The late scholar John Chadwick first came up with the idea to update HG Liddell and Robert Scott’s 1889 dictionary, the Intermediate Greek-English Lexicon, in 1997. An abridged version of a lexicon published in 1843, the Liddell and Scott had never been revised, and is packed with antiquated terms and modestly Victorian translations of the more colourful ancient Greek words. Despite this, it remains the most commonly used reference work for students in English schools and universities.
It was initially thought that Chadwick’s project would take five years, but Cambridge professor James Diggle, who was then chair of the advisory committee, said it soon became clear that the Intermediate Lexicon was “too antiquated in concept, design and content”, and the team would need to start afresh.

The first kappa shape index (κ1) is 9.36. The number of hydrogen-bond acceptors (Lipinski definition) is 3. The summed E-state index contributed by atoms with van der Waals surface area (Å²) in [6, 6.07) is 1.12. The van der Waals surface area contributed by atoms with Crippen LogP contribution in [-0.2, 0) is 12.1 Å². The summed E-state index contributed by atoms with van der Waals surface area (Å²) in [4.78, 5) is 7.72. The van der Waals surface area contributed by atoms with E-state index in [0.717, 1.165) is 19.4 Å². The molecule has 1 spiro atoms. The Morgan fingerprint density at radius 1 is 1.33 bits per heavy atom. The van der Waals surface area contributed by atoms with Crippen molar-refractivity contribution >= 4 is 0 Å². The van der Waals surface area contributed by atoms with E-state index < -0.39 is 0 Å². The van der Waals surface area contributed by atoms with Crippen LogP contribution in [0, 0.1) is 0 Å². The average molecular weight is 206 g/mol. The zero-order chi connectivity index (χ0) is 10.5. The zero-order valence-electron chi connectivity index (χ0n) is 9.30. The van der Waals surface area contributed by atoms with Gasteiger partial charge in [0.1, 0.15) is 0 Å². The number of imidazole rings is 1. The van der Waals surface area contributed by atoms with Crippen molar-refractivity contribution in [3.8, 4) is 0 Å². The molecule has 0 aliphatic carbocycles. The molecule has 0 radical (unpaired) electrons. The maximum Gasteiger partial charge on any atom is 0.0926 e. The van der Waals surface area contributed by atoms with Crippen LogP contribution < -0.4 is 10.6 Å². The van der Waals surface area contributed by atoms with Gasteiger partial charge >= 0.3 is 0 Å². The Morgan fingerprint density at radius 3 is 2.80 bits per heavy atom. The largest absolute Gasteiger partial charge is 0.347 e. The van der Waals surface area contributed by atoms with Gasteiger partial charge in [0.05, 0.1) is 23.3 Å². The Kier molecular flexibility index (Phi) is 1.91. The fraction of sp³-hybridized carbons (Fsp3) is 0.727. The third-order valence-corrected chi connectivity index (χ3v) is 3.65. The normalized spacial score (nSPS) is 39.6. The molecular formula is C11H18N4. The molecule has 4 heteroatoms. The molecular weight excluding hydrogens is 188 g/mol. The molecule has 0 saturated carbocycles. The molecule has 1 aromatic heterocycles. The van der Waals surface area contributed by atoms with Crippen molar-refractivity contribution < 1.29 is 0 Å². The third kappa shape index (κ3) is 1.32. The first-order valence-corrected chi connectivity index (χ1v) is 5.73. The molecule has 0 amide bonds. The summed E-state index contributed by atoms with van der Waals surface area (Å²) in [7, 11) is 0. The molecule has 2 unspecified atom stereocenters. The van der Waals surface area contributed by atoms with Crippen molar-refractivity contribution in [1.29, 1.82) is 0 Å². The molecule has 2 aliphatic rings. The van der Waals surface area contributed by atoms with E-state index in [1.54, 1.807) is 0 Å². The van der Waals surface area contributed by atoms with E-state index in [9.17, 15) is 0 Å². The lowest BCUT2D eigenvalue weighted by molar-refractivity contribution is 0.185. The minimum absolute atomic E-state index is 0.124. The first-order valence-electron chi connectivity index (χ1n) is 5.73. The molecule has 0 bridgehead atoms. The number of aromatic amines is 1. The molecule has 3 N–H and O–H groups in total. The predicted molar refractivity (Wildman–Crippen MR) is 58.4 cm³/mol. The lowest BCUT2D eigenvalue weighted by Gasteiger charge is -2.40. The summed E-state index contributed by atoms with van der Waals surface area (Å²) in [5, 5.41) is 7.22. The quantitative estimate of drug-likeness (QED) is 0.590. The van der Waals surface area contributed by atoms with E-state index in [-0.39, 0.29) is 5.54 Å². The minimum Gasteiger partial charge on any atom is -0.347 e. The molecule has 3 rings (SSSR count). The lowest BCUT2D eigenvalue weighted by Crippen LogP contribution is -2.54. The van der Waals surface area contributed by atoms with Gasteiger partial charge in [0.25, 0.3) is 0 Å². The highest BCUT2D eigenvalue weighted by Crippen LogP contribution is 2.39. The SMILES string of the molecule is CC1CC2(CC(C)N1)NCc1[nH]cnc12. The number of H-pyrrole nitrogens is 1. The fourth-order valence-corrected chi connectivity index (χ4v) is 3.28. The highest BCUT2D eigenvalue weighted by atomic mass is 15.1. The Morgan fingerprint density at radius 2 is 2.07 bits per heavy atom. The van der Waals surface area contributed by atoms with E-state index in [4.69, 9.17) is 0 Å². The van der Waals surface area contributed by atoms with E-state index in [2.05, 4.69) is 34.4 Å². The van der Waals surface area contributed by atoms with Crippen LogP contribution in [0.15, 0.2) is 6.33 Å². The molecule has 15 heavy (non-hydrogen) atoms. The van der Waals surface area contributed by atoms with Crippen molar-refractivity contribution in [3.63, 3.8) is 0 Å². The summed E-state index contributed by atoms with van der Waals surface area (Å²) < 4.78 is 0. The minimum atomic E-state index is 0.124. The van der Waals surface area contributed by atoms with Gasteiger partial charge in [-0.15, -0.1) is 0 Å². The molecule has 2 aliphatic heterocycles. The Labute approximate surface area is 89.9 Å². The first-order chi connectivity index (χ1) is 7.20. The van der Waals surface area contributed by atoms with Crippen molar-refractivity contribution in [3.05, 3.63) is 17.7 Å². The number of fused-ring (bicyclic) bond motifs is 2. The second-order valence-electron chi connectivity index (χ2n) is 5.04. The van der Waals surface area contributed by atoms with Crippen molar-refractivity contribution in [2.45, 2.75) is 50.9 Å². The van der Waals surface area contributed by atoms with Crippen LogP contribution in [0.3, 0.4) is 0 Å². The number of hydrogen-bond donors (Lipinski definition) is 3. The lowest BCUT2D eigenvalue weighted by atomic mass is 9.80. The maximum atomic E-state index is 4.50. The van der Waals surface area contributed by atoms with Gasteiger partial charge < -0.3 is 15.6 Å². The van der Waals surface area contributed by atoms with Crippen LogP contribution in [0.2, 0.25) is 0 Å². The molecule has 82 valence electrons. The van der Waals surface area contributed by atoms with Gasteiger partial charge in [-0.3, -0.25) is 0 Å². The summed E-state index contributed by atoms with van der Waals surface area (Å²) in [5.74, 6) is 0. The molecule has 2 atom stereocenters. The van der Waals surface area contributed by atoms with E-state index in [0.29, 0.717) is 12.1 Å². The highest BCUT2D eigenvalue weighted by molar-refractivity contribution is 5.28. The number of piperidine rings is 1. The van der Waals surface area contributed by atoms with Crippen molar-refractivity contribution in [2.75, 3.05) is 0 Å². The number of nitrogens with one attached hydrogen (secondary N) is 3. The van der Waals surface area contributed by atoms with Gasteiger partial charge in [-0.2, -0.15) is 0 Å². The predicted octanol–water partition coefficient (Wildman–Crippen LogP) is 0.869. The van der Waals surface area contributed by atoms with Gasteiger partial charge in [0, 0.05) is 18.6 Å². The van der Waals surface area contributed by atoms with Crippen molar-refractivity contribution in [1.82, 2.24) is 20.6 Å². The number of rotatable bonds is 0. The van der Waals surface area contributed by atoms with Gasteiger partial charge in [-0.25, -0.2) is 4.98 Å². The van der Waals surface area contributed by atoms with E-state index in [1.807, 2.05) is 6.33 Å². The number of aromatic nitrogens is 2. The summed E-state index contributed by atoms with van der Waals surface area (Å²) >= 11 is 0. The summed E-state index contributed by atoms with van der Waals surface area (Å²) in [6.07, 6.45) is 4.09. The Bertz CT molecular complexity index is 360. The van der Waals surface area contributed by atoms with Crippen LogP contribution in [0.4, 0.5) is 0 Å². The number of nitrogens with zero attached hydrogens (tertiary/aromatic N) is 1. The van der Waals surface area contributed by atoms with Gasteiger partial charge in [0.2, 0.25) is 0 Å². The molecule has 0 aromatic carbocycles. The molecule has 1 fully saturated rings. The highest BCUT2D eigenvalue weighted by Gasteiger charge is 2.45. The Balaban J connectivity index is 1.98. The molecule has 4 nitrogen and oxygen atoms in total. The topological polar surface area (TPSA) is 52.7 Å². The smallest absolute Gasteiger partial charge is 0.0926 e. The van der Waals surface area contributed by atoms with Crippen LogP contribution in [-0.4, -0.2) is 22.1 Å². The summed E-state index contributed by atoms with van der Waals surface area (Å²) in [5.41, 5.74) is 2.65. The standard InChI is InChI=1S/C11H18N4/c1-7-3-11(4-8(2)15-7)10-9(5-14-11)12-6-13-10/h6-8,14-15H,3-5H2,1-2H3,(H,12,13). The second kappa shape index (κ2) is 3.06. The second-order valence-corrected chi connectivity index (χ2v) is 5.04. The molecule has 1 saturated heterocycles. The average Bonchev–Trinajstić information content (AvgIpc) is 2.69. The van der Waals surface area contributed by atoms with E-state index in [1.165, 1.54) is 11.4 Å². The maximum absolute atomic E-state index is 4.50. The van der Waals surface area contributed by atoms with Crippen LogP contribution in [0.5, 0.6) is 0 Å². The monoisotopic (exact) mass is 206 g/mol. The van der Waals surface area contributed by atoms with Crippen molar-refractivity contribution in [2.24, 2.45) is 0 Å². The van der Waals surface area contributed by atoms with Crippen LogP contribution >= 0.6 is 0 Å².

Diggle and his fellow editors then set out on the “Herculean task” of rereading most examples of ancient Greek literature, from Homer to the early second century AD. They then worked through the 24 letters of the Greek alphabet to create a modern guide for today’s students to the meanings of ancient Greek words and their development through the years. The lexicon is the first to be based on an entirely new reading of the Greek texts since 1843.
“The moment of greatest relief and joy was when I was able to sign off the final proofs and say to the publisher, ‘It’s finished. You can print it.’ You can’t imagine what it was like, to realise that we had finally got there. I literally wept with joy.”
The completed Cambridge Greek Lexicon, which is being published by Cambridge University Press, runs to two volumes and features around 37,000 Greek words, drawn from 90 authors and set out across 1,500 pages.
The new dictionary’s editors “spare no blushes”, Diggle said, when it comes to the words that “brought a blush to Victorian cheeks”.